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Itzhak Nachmani papers

Document | Digitized | Accession Number: 2013.491.1

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    Itzhak Nachmani papers

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    The Itzakh Nachmani papers include two diaries Nachmani composed in 1942 and 1943 describing his family’s escape from Poland, his internment in a Soviet labor camp, his release into the Polish Army, and his service in Palestine, Egypt, and Iraq; a misdated Palestine Identity Card issued to Nachmani; and photographs depicting Nachmani and his Rumpler and Krzepicki relatives in Poland before the war and in Israel after the war as well as with fellow soldiers in Egypt, Iraq, and Palestine during the war.

    Itzakh Nachmani began his diaries on August 4, 1942, during his military service in Palestine. He describes fleeing Kraków during the German invasion in September 1939, life in Lwów (L’viv), deportation to a Soviet labor camp in the Ural Mountains in June 1940, forestry work, the “amnesty” of deported Polish citizens, relocation to Tashkent, work at a forge on a kolkhoz, mobilization in the Polish Army in March 1942, separation from his wife and son, and travel by sea from Krasnovodsk to Iran and then by foot to Palestine. He then began regular diary updates in the summer of 1942 describing daily activities, two months in Egypt, missing his wife and son, his joy on learning they had arrived in Teheran, relocating to Iraq, finally receiving his first letter from his wife in January 1943, and his joy on learning his wife and child had arrived in Palestine. The diaries are in Polish, and the last entry is dated September 4, 1943.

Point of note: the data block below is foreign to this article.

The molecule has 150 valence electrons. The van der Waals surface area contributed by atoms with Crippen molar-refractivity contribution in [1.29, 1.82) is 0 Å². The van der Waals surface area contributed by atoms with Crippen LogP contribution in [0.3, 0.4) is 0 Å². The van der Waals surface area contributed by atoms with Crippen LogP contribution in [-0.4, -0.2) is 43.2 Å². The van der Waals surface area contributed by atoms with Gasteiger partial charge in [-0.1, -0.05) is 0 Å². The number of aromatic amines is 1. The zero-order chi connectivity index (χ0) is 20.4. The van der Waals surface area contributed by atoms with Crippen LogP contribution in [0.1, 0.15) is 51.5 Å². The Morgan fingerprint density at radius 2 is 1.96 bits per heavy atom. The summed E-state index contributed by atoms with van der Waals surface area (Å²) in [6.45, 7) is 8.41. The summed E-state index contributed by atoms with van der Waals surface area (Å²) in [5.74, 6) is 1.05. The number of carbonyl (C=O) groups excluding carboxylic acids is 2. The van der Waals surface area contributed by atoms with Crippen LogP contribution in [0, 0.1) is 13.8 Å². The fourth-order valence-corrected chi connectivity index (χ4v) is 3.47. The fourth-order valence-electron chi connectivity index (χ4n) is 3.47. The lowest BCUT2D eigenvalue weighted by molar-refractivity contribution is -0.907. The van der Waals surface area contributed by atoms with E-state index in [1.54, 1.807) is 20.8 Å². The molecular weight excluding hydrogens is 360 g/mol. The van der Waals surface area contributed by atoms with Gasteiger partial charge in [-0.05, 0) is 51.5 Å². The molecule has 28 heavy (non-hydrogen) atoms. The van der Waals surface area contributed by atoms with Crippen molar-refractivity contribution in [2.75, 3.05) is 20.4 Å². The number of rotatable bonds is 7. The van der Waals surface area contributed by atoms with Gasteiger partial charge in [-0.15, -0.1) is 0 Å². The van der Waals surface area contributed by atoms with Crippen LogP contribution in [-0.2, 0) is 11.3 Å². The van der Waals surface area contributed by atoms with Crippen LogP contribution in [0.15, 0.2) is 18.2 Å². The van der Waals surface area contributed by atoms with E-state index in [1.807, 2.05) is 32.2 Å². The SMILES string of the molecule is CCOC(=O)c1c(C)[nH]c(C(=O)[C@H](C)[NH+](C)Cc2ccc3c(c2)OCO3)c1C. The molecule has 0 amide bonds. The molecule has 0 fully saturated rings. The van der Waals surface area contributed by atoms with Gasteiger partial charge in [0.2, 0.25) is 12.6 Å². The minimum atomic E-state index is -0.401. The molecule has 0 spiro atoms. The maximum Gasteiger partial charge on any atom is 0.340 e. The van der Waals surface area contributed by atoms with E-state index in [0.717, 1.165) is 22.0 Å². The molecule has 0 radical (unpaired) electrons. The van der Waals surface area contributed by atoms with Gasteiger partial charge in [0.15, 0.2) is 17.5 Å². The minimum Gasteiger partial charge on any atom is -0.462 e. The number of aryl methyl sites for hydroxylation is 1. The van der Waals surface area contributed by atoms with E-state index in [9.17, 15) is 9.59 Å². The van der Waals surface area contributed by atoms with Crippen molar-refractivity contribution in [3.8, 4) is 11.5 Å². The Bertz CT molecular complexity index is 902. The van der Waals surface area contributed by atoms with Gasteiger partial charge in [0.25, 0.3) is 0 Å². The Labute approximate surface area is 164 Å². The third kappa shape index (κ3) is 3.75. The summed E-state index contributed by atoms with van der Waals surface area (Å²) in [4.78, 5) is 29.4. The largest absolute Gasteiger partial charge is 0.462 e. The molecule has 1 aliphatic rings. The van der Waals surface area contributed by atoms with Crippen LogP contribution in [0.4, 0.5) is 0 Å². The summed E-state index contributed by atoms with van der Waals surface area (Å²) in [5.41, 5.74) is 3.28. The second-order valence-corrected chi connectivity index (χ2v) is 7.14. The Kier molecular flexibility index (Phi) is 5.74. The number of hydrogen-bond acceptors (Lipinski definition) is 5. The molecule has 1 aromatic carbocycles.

inclusive:  1929-1967
    Credit Line
    United States Holocaust Memorial Museum Collection, Gift of Alec Nachmani, Miriam Nachmani Ram, and Dalia Nachmani Talmy
    Collection Creator
    Itzhak Nachmani
    Itzhak Nachmani was born Ignacy Krzepicki in Krakow, Poland, in 1909. Following the German invasion of Poland in September 1939, Krzepicki and his brother Adolf escaped to Lwów, which was then occupied by the Soviets. His wife Pola and their son Aleksy (Alec) joined Ignacy in November 1939. In 1940 the family was deported to a forced labor camp in the Ural Mountains. After captured Poles were “amnestied” following the German invasion of the Soviet Union in 1941, the family travelled to a kolkhoz near Tashkent. Ignacy joined the Polish Army of General Władysław Anders and was stationed in Egypt, Iraq, and Palestine. Pola and Alec made their way to Teheran and then Palestine where Ignacy rejoined them following his military service. He changed his name to Itzhak Nachmani, and remained in Israel.

    Physical Details

    Polish English Hebrew
    Diaries. Photographs.
    8 folders
    System of Arrangement
    The Nachmani family papers are arranged as eight folders.

    Rights & Restrictions

    Conditions on Access
    There are no known restrictions on access to this material.
    Conditions on Use
    Material(s) in this collection may be protected by copyright and/or related rights. You do not require further permission from the Museum to use this material. The user is solely responsible for making a determination as to if and how the material may be used.

    Keywords & Subjects

    Administrative Notes

    Itzakh Nachmani’s children, Alec Nachmani, Dalia Nachmani Talmy, and Miriam Nachmani Ram, and Dalia’s daughter in law, Sarit Nachmani Talmy, donated the Itzakh Nachmani papers to the United States Holocaust Memorial Museum in 2013 (diaries) and 2014 (photographs and identity card).
    Funding Note
    The cataloging of this collection has been supported by a grant from the Conference on Jewish Material Claims Against Germany.
    The accessibility of this collection was made possible by the generous donors to our crowdfunded Save Their Stories campaign.
    Special Collection
    Save Their Stories
    Record last modified:
    2024-04-11 13:19:07
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